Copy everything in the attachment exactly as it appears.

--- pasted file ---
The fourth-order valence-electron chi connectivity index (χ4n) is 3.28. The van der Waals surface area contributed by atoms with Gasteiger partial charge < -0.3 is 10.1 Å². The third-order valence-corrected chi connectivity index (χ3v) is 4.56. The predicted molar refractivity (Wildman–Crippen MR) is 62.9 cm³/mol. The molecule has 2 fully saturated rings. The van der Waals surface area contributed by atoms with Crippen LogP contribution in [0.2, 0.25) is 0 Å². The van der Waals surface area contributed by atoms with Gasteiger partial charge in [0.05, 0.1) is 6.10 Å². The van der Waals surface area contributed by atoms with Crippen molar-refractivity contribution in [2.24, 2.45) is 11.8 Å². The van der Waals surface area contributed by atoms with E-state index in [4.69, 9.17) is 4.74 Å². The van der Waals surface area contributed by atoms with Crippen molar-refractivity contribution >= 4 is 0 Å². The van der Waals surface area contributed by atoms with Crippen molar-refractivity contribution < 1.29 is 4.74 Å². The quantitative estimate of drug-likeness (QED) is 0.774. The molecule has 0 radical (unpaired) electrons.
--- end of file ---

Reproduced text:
The fourth-order valence-electron chi connectivity index (χ4n) is 3.28. The van der Waals surface area contributed by atoms with Gasteiger partial charge < -0.3 is 10.1 Å². The third-order valence-corrected chi connectivity index (χ3v) is 4.56. The predicted molar refractivity (Wildman–Crippen MR) is 62.9 cm³/mol. The molecule has 2 fully saturated rings. The van der Waals surface area contributed by atoms with Crippen LogP contribution in [0.2, 0.25) is 0 Å². The van der Waals surface area contributed by atoms with Gasteiger partial charge in [0.05, 0.1) is 6.10 Å². The van der Waals surface area contributed by atoms with Crippen molar-refractivity contribution in [2.24, 2.45) is 11.8 Å². The van der Waals surface area contributed by atoms with E-state index in [4.69, 9.17) is 4.74 Å². The van der Waals surface area contributed by atoms with Crippen molar-refractivity contribution >= 4 is 0 Å². The van der Waals surface area contributed by atoms with Crippen molar-refractivity contribution < 1.29 is 4.74 Å². The quantitative estimate of drug-likeness (QED) is 0.774. The molecule has 0 radical (unpaired) electrons.